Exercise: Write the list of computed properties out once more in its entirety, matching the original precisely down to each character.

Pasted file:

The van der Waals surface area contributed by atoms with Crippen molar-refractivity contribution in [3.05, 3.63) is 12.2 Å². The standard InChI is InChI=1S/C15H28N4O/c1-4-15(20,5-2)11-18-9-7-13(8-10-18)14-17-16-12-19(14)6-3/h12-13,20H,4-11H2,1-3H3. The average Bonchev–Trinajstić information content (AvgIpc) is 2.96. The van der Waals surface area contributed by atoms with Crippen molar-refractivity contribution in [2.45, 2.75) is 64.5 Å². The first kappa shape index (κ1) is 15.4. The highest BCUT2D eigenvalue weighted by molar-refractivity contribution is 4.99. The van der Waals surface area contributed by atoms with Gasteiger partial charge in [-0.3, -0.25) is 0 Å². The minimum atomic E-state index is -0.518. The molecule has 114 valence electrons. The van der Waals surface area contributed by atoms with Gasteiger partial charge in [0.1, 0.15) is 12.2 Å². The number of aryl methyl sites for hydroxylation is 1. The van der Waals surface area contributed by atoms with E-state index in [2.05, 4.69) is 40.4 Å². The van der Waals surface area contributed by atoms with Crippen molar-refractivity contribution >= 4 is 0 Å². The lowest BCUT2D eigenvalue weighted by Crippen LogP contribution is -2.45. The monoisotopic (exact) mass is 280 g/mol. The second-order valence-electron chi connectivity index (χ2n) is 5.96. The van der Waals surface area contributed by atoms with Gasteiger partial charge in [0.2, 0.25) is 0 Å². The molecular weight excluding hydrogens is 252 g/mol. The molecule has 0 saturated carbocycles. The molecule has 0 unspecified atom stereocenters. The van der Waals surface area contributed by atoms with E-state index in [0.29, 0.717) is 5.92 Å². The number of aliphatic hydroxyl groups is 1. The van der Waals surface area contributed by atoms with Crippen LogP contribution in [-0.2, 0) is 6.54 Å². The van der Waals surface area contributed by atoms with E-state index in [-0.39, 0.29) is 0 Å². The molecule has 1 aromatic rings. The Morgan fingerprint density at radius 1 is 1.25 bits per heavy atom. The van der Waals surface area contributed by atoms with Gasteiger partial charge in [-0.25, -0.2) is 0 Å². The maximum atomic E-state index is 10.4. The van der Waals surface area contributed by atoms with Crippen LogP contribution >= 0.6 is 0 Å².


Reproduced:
The van der Waals surface area contributed by atoms with Crippen molar-refractivity contribution in [3.05, 3.63) is 12.2 Å². The standard InChI is InChI=1S/C15H28N4O/c1-4-15(20,5-2)11-18-9-7-13(8-10-18)14-17-16-12-19(14)6-3/h12-13,20H,4-11H2,1-3H3. The average Bonchev–Trinajstić information content (AvgIpc) is 2.96. The van der Waals surface area contributed by atoms with Crippen molar-refractivity contribution in [2.45, 2.75) is 64.5 Å². The first kappa shape index (κ1) is 15.4. The highest BCUT2D eigenvalue weighted by molar-refractivity contribution is 4.99. The van der Waals surface area contributed by atoms with Gasteiger partial charge in [-0.3, -0.25) is 0 Å². The minimum atomic E-state index is -0.518. The molecule has 114 valence electrons. The van der Waals surface area contributed by atoms with Gasteiger partial charge in [0.1, 0.15) is 12.2 Å². The number of aryl methyl sites for hydroxylation is 1. The van der Waals surface area contributed by atoms with E-state index in [2.05, 4.69) is 40.4 Å². The van der Waals surface area contributed by atoms with Crippen molar-refractivity contribution >= 4 is 0 Å². The lowest BCUT2D eigenvalue weighted by Crippen LogP contribution is -2.45. The monoisotopic (exact) mass is 280 g/mol. The second-order valence-electron chi connectivity index (χ2n) is 5.96. The van der Waals surface area contributed by atoms with Gasteiger partial charge in [0.2, 0.25) is 0 Å². The molecular weight excluding hydrogens is 252 g/mol. The molecule has 0 saturated carbocycles. The molecule has 0 unspecified atom stereocenters. The van der Waals surface area contributed by atoms with E-state index in [0.29, 0.717) is 5.92 Å². The number of aliphatic hydroxyl groups is 1. The van der Waals surface area contributed by atoms with Crippen LogP contribution in [-0.2, 0) is 6.54 Å². The van der Waals surface area contributed by atoms with E-state index in [-0.39, 0.29) is 0 Å². The molecule has 1 aromatic rings. The Morgan fingerprint density at radius 1 is 1.25 bits per heavy atom. The van der Waals surface area contributed by atoms with Gasteiger partial charge in [-0.25, -0.2) is 0 Å². The maximum atomic E-state index is 10.4. The van der Waals surface area contributed by atoms with Crippen LogP contribution >= 0.6 is 0 Å².